The Fort Wayne Museum of Art is proud to showcase an exhibit
of artist Alexander Lawrie, active in Indiana from 1881 until his death in
1917. Lawrie's legacy includes portraits of prominent figures in Indiana
history. A key partnership of this project is with the Indiana Veteran's Home
in West Lafayette, which has housed 167 Lawrie works since 1917.
Alexander Lawrie was a soldier in the Civil War as well as a scholar and artist. His initial career was as a wood engraver at age 16, and later he painted Civil War era landscapes in the style of the Hudson River School. Lawrie was trained in Paris, Dusseldorf, and Florence in the 1850s, and after returning to the United States in 1857, he enrolled at the Pennsylvania Academy of Fine Arts. This prestigious art school's famous alumni include Mary Cassatt, Charles Willson Peale, Wil Barnet, Alexander Calder, and Benjamin West. The Academy was the first art school in the country, founded in 1805.
While Lawrie was at the Academy, his parents moved to White County, Indiana. In 1861, Lawrie enlisted in the 17th Regiment Pennsylvania Volunteer Infantry, but was discharged in 1863 after an extensive illness. In 1868, he was accepted into the National Academy of Design, and he opened a studio in New York where his work was inspired by the landscapes of the Hudson River. However, Lawrie began working with portraiture almost exclusively by 1874. Lawrie enjoyed artistic success through solo and group exhibitions for his award-winning work until around 1876. Lawrie moved to Indiana in 1881 because there was little work available on the east coast.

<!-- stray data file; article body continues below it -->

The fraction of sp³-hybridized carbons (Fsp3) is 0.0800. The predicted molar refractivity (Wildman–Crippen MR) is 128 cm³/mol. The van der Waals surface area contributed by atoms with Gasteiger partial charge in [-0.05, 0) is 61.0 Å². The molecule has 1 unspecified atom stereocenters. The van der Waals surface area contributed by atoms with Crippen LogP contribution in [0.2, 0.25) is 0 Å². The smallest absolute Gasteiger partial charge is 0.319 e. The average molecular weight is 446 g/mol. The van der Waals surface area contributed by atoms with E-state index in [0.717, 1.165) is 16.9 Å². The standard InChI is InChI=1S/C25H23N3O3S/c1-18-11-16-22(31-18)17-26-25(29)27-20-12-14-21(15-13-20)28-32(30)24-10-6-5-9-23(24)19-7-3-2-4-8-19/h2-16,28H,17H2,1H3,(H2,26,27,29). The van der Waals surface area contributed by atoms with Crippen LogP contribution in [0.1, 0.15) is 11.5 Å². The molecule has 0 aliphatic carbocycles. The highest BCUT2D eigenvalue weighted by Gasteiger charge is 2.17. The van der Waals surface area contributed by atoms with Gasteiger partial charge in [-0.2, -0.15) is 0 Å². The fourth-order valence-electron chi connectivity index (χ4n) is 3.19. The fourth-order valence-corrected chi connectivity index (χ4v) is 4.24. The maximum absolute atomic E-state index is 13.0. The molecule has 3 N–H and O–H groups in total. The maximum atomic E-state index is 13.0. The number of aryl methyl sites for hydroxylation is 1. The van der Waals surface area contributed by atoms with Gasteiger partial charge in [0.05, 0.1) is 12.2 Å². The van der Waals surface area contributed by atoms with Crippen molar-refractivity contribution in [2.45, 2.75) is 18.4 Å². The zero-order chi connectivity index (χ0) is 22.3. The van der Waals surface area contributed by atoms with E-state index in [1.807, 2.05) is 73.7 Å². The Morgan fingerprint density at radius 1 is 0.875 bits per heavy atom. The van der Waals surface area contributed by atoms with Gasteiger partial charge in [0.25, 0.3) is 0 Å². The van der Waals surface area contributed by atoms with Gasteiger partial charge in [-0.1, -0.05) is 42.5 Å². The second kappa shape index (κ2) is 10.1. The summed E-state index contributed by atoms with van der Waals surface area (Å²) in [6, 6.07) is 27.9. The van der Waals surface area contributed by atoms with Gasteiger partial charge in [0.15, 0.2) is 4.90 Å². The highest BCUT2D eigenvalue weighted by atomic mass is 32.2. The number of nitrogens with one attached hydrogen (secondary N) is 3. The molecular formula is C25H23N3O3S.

He left Indiana in 1887 to pursue work around the country, returned to Indiana in 1895, and moved to the State Soldier's Home in Lafayette in 1902. For the next 15 years, Lawrie created an astounding 153 portraits of military figures, notable individuals, and self-portraits. Upon his death in 1917, he bequeathed 167 paintings to the home, the collection held by the State of Indiana since that time.
June 14: Lecture by Dr. Elizabeth Kuebler-Wolf
Dr. Elizabeth Kuebler-Wolf will join us for the evening to present a lecture in connection with the exhibition "Alexander Lawrie: A Master Portraitist in Indiana." Kuebler-Wolf is Associate Professor of Art History at the University of Saint Francis. Her research interests include American art, critical race theory, photography, U.S. colonial history, and antebellum Southern history, among others.
Members: $5 / Non-Members $10. The lecture cost includes admission to all galleries.
This activity is a signature project of the Indiana Bicentennial Commission, and is made possible, in part, with support from the Indiana Arts Commission.